Macedonian Human Rights Movement International
Important Decision on Language Rights and Non-Discrimination

From: MINELRES moderator

Original sender: Fernand de Varennes

Dear Colleagues,

It seems most people interested in the rights of minorities are not aware of a UN Human Rights Committee decision of 6 December 2000 (Diergaardt v Namibia which is a step forward in the recognition of language rights using basic human rights principles - which I have been arguing since the publication of my book "Language, Minorities and Human Rights".

For the first time to my knowledge, an international body has confirmed that an exclusive language policy - when for example only the official language can be used by state officials in their activities and contacts with the public) - can constitute discrimination on the basis of language. In the case of Namibia, the exclusive use of the English language and the instruction to civil servants not to use Afrikaans in contacts with the public - even on the phone when the civil servants could easily have responded in that language, constituted discrimination on the basis of language under Article 26 of the ICCPR, since the government made no attempt to demonstrate that the preference of English over Afrikaans was a reasonable and therefore not arbitrary language distinction.

This decision is significant because it expands on the reasoning adopted by the European Court of Human Rights in the Belgian Linguistic Case. Some experts had interpreted that judgement as signifying that it is not possible for a minority to claim access to public services in their language using non-discrimination because the Court had in essence that the right of non-discrimination "does not guarantee to everyone the right to public education in their own language."

The UN decision in Diergaardt v Namibia does not contradict the reasoning of the European Court in the Belgian Linguistic Case. It simply adds - as the Court itself had indirectly implied - that any language preference must not be arbitrary or unreasonable. When you have an official state language, you have a language preference. If a state refuses to use another language, choosing instead to use exclusively the state language, it is making a "linguistic distinction" in the services and activities it provides and refusing to provide ther same on other languages. As long as such a preference is reasonable and non-arbitrary, it is not discriminatory.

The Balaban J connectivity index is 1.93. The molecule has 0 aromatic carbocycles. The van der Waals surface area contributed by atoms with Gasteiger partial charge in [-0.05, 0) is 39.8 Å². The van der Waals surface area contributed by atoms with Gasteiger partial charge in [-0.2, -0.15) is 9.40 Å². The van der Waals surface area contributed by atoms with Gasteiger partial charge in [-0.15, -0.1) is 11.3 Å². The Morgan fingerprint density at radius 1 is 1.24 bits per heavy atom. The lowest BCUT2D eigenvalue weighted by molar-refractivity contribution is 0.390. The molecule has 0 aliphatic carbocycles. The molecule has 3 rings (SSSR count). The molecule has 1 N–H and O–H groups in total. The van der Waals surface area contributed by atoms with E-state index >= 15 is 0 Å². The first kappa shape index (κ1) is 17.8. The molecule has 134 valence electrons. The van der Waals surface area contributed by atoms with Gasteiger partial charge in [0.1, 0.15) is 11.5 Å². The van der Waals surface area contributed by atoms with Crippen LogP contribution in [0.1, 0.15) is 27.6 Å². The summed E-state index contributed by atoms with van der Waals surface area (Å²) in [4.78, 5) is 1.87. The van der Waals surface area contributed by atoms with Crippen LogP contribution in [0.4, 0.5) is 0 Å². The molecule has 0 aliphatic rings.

In Namibia however, at first glance, for civil servants to refuse to use Afrikaans even in telephone contacts with members of the public when it was very simple to do so - and in light of the large numbers of individuals who speak Afrikaans, including civil servants - seemed to suggest a restriction which was unreasonable. The majority of the UN Human Rights Committee therefore concluded it was discriminatory for the government of Namibia not to have civil servants use the Afrikaans in its contacts with the public.

Those who are interested in looking more closely at this new line of argument on the use of non-discrimination in areas of official use of a minority language by the state - including in public education - may want to get a copy of the just published booklet which I prepared for COLPI (Constitutional and Legal Policy Institute) in Budapest entitled "A Guide to the Rights of Minorities and Language" and which is one of the few which has suggested that language rights of minorities could in some cases be based on non-discrimination - and as the UN Human Rights Committee has finally confirmed. The COLPI booklet is available free of charge. I can also provide a copy.


Dr Fernand de Varennes, LL.B. (Moncton), LL.M. (LSE), Dr.Iuris (Maastricht) Senior Lecturer

Former Director, Asia-Pacific Centre on Human Rights and the Law
Editor-in-Chief, Asia-Pacific Journal on Human Rights and the Law

School of Law - Murdoch University
Murdoch, Western Australia 6150
Telephone: 61 8 9360 6510
Fax: 61 8 9310 6671